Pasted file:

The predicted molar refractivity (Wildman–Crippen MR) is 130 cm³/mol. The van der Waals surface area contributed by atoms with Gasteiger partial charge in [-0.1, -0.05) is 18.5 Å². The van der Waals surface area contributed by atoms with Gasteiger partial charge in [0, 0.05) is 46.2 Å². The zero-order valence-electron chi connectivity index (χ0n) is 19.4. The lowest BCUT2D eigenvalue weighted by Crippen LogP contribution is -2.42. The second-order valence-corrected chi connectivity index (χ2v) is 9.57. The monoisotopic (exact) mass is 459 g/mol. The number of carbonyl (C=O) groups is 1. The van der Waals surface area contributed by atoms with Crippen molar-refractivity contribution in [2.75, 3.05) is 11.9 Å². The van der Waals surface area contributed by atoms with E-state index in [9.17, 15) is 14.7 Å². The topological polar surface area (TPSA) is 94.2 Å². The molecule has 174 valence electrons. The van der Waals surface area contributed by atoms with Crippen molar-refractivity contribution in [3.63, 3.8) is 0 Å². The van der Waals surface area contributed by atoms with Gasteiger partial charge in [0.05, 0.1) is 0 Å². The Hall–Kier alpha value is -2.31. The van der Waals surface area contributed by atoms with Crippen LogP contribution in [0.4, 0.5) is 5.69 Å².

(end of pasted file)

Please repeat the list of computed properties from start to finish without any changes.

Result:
The predicted molar refractivity (Wildman–Crippen MR) is 130 cm³/mol. The van der Waals surface area contributed by atoms with Gasteiger partial charge in [-0.1, -0.05) is 18.5 Å². The van der Waals surface area contributed by atoms with Gasteiger partial charge in [0, 0.05) is 46.2 Å². The zero-order valence-electron chi connectivity index (χ0n) is 19.4. The lowest BCUT2D eigenvalue weighted by Crippen LogP contribution is -2.42. The second-order valence-corrected chi connectivity index (χ2v) is 9.57. The monoisotopic (exact) mass is 459 g/mol. The number of carbonyl (C=O) groups is 1. The van der Waals surface area contributed by atoms with Crippen molar-refractivity contribution in [2.75, 3.05) is 11.9 Å². The van der Waals surface area contributed by atoms with E-state index in [9.17, 15) is 14.7 Å². The topological polar surface area (TPSA) is 94.2 Å². The molecule has 174 valence electrons. The van der Waals surface area contributed by atoms with Crippen molar-refractivity contribution in [3.63, 3.8) is 0 Å². The van der Waals surface area contributed by atoms with Gasteiger partial charge in [0.05, 0.1) is 0 Å². The Hall–Kier alpha value is -2.31. The van der Waals surface area contributed by atoms with Crippen LogP contribution in [0.4, 0.5) is 5.69 Å².